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Subject: RE: Lyr Add: The Sow Song (Suzanna's a Funicle Man)
From: Lighter
Date: 06 Feb 05 - 12:52 PM

Thanks, Bob.


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Subject: RE: Lyr Add: The Sow Song (Suzanna's a Funicle Man)
From: Jim Dixon
Date: 08 Feb 05 - 12:06 AM

Whence "funicle"? Let's see what we can figure out.

My CD-ROM edition of the American Heritage Dictionary—which offers some neat search functions—lists 405 words or terms ending in "–ical," from "acoustical" to "zoological." Most, if not all, of them are adjectives. It lists only 31 words or terms ending in "–icle," from "air-cushion vehicle" to "vesicle." Most, if not all, of them are nouns. Therefore, I conclude the ending should be spelled "–ical."

Now, if you examine the words ending in "–ical," you can see that in a large number of cases (but not all), the root is a noun ending in "y", and that the "y" was replaced by "ical" to convert the noun to an adjective:

Astronomy - Astronomical
Biography - Biographical
Category - Categorical
Economy - Economical
History - Historical
Philosophy - Philosophical
Symmetry - Symmetrical
Tyranny - Tyrannical
...plus all the words ending in "–ology":
Biology – Biological,
Criminology – Criminological, etc.

Now, the expected root, "funy" doesn't exist—but we would expect that only if we assume "funical" is the correct spelling. What if it were "funnical"? Then the root would be "funny." At last we have arrived at a plausible explanation of "funnical": it is derived from, and apparently means, "funny." The derivation is irregular only in that "funny" doesn't need to be converted to an adjective because it already IS an adjective. But that's logical enough, I think, for a word that was meant to sound funny in the first place.


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Subject: RE: Lyr Add: The Sow Song (Suzanna's a Funicle Man
From: GUEST,Bob Coltman
Date: 09 Feb 05 - 04:43 PM

Here's the skinny, at last.

fun-i-cle, v.t. to funnel something (as a fluid) through a hollow-stemmed icicle, esp. hot grog on really dead-end ski trips, as a : "Drink that funicle before it melts, big guy," or,   b : "Hey, suck up that groggicle, would you, Susanna, and let's get out on the slopes?"

fun-i-cle, n. congealment into a social chill after having a high old time, as "We were partying out of our minds when Susanna laid a fart and cleared not only the room, but the house. It was ten below zero outside. Wotta funicle! Needless to say, the party broke up early."

~~~~~ No, no, no, just kidding. ~~~~~

But wait, seriously now. The fun is just getting started. No hoax, really. Because Webster's Ninth New Collegiate Dictionary gives:

fun-i-cu-lus, n. (NL, fr L, dim. of funis rope) 1 : a bodily structure suggesting a cord: as a : a bundle of nerve fibers   b : SPERMATIC CORD   2 : the stalk of a plant ovule

Well, it's easy to see how THAT applies.

Susanna, having found that she's a man (and a funicle man at that), discovers to her horror that she now has, among other novelties, a spermatic cord, which much resembles the stalk of a plant ovule.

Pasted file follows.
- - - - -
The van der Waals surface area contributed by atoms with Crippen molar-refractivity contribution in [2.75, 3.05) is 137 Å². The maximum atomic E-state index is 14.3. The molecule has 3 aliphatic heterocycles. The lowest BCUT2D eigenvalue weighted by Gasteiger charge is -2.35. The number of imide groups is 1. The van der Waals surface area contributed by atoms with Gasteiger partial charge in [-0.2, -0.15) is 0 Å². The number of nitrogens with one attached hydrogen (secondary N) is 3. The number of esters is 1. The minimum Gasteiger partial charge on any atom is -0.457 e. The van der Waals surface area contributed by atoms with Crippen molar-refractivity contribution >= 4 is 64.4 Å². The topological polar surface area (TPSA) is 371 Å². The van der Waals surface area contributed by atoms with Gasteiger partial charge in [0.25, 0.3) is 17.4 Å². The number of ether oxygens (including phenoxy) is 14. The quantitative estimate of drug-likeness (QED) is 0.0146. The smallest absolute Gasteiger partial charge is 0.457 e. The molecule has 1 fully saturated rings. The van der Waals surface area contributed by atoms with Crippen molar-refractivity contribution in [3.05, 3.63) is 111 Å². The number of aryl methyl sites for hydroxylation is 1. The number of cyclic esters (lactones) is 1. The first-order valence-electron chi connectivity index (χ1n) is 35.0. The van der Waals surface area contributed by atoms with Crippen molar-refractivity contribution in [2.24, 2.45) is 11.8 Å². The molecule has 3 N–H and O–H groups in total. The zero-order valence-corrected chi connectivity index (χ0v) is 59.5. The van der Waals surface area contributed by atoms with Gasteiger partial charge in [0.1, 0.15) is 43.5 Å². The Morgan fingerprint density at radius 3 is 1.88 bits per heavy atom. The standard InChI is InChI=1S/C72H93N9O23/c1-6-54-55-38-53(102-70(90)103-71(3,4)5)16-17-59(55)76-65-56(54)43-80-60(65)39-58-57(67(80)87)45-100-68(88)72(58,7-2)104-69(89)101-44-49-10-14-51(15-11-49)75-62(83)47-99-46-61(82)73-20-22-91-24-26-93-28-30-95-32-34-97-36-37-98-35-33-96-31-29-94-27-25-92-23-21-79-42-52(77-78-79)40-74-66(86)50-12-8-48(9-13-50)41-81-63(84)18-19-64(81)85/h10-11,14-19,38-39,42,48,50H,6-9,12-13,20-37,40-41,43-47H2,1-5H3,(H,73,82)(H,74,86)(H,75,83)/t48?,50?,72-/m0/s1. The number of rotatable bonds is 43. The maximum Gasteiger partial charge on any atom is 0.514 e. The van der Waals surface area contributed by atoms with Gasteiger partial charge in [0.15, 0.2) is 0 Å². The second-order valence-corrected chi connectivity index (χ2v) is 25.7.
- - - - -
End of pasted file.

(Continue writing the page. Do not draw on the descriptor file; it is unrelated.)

Never in her career as a young woman has she ever had, or wished to have (Freud to the contrary notwithstanding) any such thing. But now that she's a man, she's stuck with it.

So, naturally enough, Susanna's a bundle of nerves.

        Lyr Add SUSANNA'S A BUNDLE OF NERVES

Susanna's a bundle of nerves,
(Snort) -erves (fart) -erves (whistle) -erves diddle derves---
Susanna's a bundle of nerves.

Wouldn't you be?

Bob


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Subject: RE: Lyr Add: The Sow Song (Suzanna's a Funicle Man)
From: Jim Dixon
Date: 09 Feb 05 - 05:50 PM

YES BUT the word in the dictionary spelled "funicle" is pronounced "FYOO-nick-l". Y'all don't pronounce it that way when you sing it, do you?

Doesn't "funnical" do a better job of representing how the word in the song is pronounced?

I don't think I've ever heard anyone sing the version that has "funicle" in it. I've been assuming it's pronounced "funnical."


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Subject: RE: Lyr Add: The Sow Song (Suzanna's a Funicle Man)
From: Bert
Date: 09 Feb 05 - 06:18 PM

Yup funnical is probaly a better spelling


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Subject: RE: Lyr Add: The Sow Song (Suzanna's a Funicle Man)
From: Lighter
Date: 09 Feb 05 - 07:31 PM

Of course, it might just be funny + comical.


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Subject: RE: Lyr Add: The Sow Song (Suzanna's a Funicle Man)
From: GUEST,anonanonanon
Date: 10 Feb 05 - 01:05 AM

Ken Langsbury singing this has to be seen to be believed! The facial expressions are everything! I'm glad to hear, Tradsinger, that you have the video, not just a sound recording. Brings back great memories.


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Subject: RE: Lyr Add: The Sow Song (Suzanna's a Funicle Man)